WHEN I WAS ABOUT 12, my dad taught me the power of the pitch. Family finances had recently taken a huge hit, and we had to put my pony, Misty, up for sale. I’d written an ad that had run in the Livestock for Sale column of the classified ads in the local paper. I had mimicked the other ads in that section and come up with something I thought pretty much covered what prospective buyers would want to know. The ad went something like this: Pony of the Americas mare, 12.2 hands high, 10 years old, sound, trails, barrels, poles, experienced rider. Must sell.
Misty was a pip of a pony, but the ad got hardly any calls.
So one night, dad sat down next to me at the turquoise Formica counter in the kitchen — our usual spot for homework help and other important father-daughter conferences — to suggest a rewrite on the pony ad. He grabbed a pad of graph paper and a pen and started writing neat block letters in the little graph paper boxes, which made it easier to count the number of characters per line for the new classified ad. His version read something like this: Hi, my name is Misty. I have beautiful spots all over and people say I’m very pretty. I love to go on trail rides. I can run really fast and have won ribbons at gymkhana shows. Could you be my new best friend?
The phone rang off the hook, and we had our choice of wonderful homes for Misty. I’m sure she lived happily ever after. And I went on to a life of storytelling.
If my father was the first to teach me the power of artful narrative, I was later privileged to have other great teachers whose names I will drop in just a bit. Jonathan Shapiro is the most recent to remind me that how one tells a tale makes all the difference. His insightful and thoroughly entertaining book — Lawyers, Liars, and the Art of Storytelling: Using Stories to Advocate, Influence, and Persuade — is now being reissued in paperback.
According to the author, “The purpose of this book is to get lawyers more comfortable with storytelling.” That’s a laudable mission. As an attorney, I think any lawyer who cares about convincing anyone of anything should read this book. Scratch that. Any person who cares about convincing anyone of anything should read this book.
Shapiro’s book is fun, ingeniously clever, bordering on sneaky, with a deceptively easygoing style. He weaves his own stories into examples of how best to tell a tale, and the tone remains conversational, even as he wields language with an ear for its music. He conveys complex concepts in simple, direct terms, and doesn’t pile on the verbiage or ply the passive voice, as so many attorneys are wont to do. Throughout the book, he shows you, even more than he tells you, how storytelling works. As he puts it, “If the book sometimes reads like an excuse to tell stories rather than as a manual on how to tell them, then I have done my job.”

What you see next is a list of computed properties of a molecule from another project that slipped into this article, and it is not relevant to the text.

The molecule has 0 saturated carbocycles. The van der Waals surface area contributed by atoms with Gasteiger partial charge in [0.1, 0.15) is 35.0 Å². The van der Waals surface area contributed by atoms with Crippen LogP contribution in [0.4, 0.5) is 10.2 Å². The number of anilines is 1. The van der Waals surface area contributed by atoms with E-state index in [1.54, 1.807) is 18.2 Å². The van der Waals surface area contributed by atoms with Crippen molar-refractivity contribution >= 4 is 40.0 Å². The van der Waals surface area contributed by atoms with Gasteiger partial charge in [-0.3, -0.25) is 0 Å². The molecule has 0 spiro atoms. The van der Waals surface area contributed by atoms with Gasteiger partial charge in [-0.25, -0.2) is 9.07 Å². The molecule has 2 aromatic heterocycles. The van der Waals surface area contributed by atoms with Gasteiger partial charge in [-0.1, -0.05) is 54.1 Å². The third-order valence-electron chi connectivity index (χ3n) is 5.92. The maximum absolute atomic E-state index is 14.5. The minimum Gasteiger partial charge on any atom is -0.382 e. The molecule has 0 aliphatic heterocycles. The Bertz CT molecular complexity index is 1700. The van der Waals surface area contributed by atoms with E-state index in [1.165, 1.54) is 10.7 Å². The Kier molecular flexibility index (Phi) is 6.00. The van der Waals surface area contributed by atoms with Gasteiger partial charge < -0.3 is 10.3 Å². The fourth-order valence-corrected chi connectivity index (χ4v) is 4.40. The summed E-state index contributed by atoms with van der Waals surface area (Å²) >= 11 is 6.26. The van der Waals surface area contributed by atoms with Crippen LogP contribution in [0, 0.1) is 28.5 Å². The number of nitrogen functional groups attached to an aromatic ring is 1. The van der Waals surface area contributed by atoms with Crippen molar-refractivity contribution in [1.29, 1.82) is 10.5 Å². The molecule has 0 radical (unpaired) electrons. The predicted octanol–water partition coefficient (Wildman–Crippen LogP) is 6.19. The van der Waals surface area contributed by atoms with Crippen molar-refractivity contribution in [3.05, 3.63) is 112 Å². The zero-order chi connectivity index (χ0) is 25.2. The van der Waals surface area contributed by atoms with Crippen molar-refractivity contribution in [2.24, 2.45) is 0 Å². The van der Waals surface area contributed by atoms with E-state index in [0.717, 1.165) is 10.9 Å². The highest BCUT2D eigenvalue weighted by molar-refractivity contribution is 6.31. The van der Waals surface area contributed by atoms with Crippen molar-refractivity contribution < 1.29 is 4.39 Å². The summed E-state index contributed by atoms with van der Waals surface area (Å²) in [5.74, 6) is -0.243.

None of this would soar if Shapiro didn’t have great stories. He’s constantly telling tales on himself, and, thankfully, he’s got some doozies. Like the one where he’s trapped with Harvey Weinstein in a town car crawling through Manhattan, on their way to a pitch meeting, and almost pukes. Or the one about the dial testing of the pilot for his first TV show, where one of the volunteers recruited from Universal CityWalk opined that it would be more interesting if one of the lawyer characters could fly. Flying lawyers notwithstanding, and lest you think he’s all showbiz, Shapiro has as many courtroom sagas as he does writers’ room yarns. It’s all of a piece, this life of law and TV-about-law, as in the episode he wrote for Boston Legal where they tackled a case that mirrored one the Supreme Court was about to hear, about Louisiana’s death sentence for a mentally disabled man. Shapiro’s genius as a raconteur is to make all of it friendly and accessible. You don’t have to be an attorney or a TV writer to get the point, but it doesn’t hurt.
Shapiro is both an entertainment litigator and a working TV writer-producer. His latest show is a crime drama, co-created and written with David E. Kelley, available on Amazon Prime in September. If you’re big on bona fides, he’s got a couple of Harvard degrees, was a Rhodes scholar at Oxford, and went to UC Berkeley School of Law. He’s a former federal prosecutor and has chaired California’s Commission on Government Efficiency and Economy (which apparently is a real thing, not a joke). He’s also written and produced some top-drawer television, including work on The Practice, Boston Legal, Life, Justice, and The Firm. Shapiro has won a Peabody, two Humanitas awards, and an Emmy for his first short film, Fair and Free, featuring retired Justice Sandra Day O’Connor. Not many people have been a showrunner, taught at USC School of Law, and embraced the use of the Oxford comma. For that alone, I like the guy.